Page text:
In particular, Japan Bank for International Co-operation (JBIC) has become a well-known name in the Gulf project finance market.

“For the megaprojects that require $2bn debt, JBIC is going to be an absolutely essential component of that,” says Fairfull. “Even raising $1bn for a single project through just commercial banks is extremely challenging today.”

JBIC has committed $1bn to the forthcoming $3.2bn Shuweihat 2 IWPP in Abu Dhabi, for which 12 banks confirmed their involvement in mid August.

Alongside JBIC, two South Korean agencies, Export Import Bank of Korea (Kexim) and Korea Export Insurance Corporation (KEIC), have also played key roles in financing Gulf schemes. KEIC covered the dollar-denominated tranche of about $400m for the $2.5bn Rabigh IPP in Saudi Arabia, which closed in July.

However, international banks’ involvement in the market remains solid, as shown by the commitment to Shuweihat 2 from Germany’s Bayern LB, France’s BNP Paribas and Societe Generale, and the UK’s HSBC and Standard Chartered Bank. “Most commercial bank finance will still come from the international banks,” says Fairfull. “They are wanted by the procurers and the sponsors because they have the structuring skills to be able to put the deals together. I do not see how local banks can play that role.”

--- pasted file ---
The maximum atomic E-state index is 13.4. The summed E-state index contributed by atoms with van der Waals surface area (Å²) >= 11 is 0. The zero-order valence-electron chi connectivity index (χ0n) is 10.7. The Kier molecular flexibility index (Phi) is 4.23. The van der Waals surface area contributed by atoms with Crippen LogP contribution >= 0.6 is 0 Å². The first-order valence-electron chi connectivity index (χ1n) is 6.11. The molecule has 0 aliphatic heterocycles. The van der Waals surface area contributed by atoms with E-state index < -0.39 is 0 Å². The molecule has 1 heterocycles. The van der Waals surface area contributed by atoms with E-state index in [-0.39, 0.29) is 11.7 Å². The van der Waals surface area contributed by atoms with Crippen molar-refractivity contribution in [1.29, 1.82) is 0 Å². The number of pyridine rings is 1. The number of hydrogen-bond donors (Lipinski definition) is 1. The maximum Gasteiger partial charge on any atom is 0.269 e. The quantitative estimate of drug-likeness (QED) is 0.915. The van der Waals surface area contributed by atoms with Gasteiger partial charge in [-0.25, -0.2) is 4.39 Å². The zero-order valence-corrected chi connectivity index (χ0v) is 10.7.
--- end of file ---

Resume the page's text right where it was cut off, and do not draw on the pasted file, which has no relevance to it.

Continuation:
The way the debt is being structured has also changed, with risk-averse banks favouring simple, conventional forms of financing. In particular, soft and hard ‘mini-perm’ structures have come to the fore, with the latter being used to help structure the debt on the $2.1bn Addur IWPP. Hard mini-perm is a structure where legal maturity is typically set at about seven years, forcing the borrower to refinance before maturity or face default. By contrast, with soft mini-perms, the legal maturity of the bank loan remains long-term – 26 years for a 28-year concession – but the sponsors are given incentives to refinance the loan by an earlier date.

With projects spanning an average of 20 years, the project finance market relies heavily on long-term financing. Consequently, one of the most fundamental challenges to the industry is the poor state of the secondary debt market. Banks today are refusing to underwrite debt because they worry they will no longer be able to package it and sell it on to investors through the process known as securitisation.